A growing number of local authorities are using selective licensing to introduce penalties for buy-to-let landlords that go well beyond the mandatory government landlord licensing rules, according to Kirwans.
The law firm suggests that legislation introduced by part three of the Housing Act 2004 in areas affected by poor-quality rental properties, irresponsible landlords and anti-social behaviour, have enabled to local authorities to routinely pursue the most serious enforcement option open to them, which can sometimes result in unfair penalties for landlords.
David Kirwan, managing partner at Kirwans, commented: “There are a number of ways in which councils can penalise landlords who fail – for whatever reason – to comply with the rules of selective licensing. These range from providing advice, guidance and support or issuing a simple caution to prosecuting landlords through the courts and refusing or revoking licenses.
“A trend is emerging of councils choosing to enforce the harshest options as they seek to make an example of landlords who those who don’t abide by the rules.”
Kirwan explained he has acted for clients investing in property to raise additional income or to provide a pension in retirement who he says have been ‘utterly devastated’ to find themselves hauled before the courts, simply for failing to apply for a licence.
He added: “It is heart-breaking to watch some landlords going through completely unnecessary criminal proceedings, simply for failing to apply for a licence.”
In worst-case scenarios, landlords could be handed a criminal record, an order to repay 12 months’ rent, or be banned from renting out a property in the future.
Even if councils choose to avoid the courts, civil penalty fines of up to £30,000 can be imposed.
Selective licensing schemes apply to a designated area for a period of five years and landlords have to apply for a license for each home affected.
They are then awarded a licence to operate a property only after an assessment which must deem them to be ‘fit and proper’, as well as satisfy stipulations around the management and funding of the property and health and safety considerations.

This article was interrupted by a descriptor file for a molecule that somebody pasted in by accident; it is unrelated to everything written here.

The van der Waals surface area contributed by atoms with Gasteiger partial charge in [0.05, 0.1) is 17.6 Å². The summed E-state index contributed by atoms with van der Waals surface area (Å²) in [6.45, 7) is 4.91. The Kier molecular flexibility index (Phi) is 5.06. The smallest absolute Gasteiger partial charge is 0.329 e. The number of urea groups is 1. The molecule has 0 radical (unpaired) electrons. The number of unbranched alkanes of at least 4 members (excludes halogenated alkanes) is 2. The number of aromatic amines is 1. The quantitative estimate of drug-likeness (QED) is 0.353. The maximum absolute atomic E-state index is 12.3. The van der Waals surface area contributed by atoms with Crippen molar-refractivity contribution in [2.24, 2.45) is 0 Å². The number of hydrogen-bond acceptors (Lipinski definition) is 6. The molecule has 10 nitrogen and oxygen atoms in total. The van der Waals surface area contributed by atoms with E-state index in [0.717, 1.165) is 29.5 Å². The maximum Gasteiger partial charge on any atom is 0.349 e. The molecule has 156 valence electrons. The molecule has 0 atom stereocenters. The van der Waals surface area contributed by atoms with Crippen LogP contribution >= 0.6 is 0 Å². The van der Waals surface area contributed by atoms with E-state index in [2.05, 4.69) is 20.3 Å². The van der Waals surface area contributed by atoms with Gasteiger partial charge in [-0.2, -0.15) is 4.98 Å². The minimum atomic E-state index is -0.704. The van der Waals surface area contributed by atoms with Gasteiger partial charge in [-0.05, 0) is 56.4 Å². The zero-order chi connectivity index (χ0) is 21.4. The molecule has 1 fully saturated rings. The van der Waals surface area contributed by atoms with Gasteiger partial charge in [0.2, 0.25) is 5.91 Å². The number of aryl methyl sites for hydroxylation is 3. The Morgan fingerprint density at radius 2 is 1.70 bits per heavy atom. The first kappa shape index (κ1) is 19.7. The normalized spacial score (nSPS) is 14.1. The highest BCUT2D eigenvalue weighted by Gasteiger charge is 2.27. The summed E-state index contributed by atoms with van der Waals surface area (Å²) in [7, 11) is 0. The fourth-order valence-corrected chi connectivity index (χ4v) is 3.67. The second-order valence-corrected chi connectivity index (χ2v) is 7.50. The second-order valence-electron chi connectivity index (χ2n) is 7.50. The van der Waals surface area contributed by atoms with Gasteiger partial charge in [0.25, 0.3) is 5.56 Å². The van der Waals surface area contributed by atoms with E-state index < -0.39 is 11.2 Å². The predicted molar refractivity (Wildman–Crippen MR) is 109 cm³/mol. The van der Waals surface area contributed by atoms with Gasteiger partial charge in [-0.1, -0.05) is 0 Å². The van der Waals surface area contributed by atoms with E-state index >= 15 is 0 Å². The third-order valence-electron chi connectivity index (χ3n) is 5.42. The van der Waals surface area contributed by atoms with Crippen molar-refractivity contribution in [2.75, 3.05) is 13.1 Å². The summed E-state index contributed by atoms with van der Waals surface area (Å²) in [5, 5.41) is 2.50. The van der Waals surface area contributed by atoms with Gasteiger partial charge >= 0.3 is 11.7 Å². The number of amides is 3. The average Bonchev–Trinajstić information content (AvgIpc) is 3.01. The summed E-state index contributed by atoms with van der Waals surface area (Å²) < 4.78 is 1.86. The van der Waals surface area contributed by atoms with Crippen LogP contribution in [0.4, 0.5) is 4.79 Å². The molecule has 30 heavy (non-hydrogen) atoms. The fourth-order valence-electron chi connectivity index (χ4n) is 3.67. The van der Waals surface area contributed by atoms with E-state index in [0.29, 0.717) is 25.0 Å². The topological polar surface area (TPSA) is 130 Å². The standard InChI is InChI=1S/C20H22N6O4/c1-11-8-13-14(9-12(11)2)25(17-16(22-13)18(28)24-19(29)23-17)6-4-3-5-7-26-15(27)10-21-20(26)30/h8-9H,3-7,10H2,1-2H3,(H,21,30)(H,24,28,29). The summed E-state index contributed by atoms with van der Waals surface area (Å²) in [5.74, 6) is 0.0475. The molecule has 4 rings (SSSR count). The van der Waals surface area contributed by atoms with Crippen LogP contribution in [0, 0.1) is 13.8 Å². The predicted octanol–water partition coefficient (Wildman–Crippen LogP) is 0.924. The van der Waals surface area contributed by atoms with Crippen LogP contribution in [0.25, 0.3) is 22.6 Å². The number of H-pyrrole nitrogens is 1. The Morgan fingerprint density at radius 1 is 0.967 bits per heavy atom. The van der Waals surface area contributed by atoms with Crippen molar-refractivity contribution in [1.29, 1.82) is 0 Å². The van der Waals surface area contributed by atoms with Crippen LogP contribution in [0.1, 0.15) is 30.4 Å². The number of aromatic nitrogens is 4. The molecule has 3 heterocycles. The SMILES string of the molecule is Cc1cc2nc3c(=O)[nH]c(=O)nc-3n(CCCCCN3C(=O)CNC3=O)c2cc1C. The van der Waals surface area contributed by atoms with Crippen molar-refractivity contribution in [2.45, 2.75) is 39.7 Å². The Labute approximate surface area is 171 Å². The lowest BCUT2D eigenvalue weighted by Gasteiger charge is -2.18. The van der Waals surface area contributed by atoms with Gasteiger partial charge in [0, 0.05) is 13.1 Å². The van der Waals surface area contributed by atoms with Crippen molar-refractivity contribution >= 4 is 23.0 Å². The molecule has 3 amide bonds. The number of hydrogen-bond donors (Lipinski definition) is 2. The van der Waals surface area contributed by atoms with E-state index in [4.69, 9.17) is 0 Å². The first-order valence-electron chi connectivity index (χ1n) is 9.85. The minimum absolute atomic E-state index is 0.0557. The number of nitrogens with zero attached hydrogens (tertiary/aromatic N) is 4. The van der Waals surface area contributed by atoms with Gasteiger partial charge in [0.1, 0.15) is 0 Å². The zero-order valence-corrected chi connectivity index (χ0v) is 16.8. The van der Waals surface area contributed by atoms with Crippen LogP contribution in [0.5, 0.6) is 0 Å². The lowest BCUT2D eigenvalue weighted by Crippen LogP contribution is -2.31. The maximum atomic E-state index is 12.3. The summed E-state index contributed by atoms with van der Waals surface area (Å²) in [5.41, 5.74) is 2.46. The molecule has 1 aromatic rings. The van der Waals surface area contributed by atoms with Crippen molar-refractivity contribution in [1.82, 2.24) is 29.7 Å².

The schemes, which opponents claim are a way of boosting council funds, have faced criticism for both the cost of licenses - which usually run to hundreds of pounds - and for the fact that they may drive the very rogue landlords they are supposed to weed out further underground.
They have also proved confusing for landlords, who are often unaware that their property even lies in a selective licensing area.
For those operating numerous properties across different areas, the situation can be more bewildering, as each council can create its own set of rules for each scheme.
Rogue landlords, ironically, may simply choose to avoid the licensed areas, moving their poor practices to areas where such schemes are not currently in place.
In June the government announced a review of selective licensing and how well it is working, with the findings due to be published this spring.
Kirwan commented: “While we would all agree that unethical landlords must be weeded out to ensure protection for society’s most vulnerable tenants, councils must be careful that they don’t throw the baby out with the bath water.
“Rogue landlords operate in an entirely different manner to the many decent men and women, some of whom are only just entering the rental sector, who are finding their way in the rental market and may be unaware that such schemes have even been introduced in their area.
“To suddenly find themselves in a situation where prosecution with outrageous penalty fines is a distinct possibility is absolutely terrifying.
“It’s also counter-productive, as landlords are now telling me that, rather than face this sort of frightening action, they will either sell-up, or choose not to invest in property in affected areas in the first place. This will then reduce the choice of accommodation on offer for those renting, leading to a lose-lose situation for all.
“My advice to all landlords would be to check with their local council as to whether their property requires a licence, and to seek legal advice immediately if they receive a letter from their local authority threatening fines or prosecution.”
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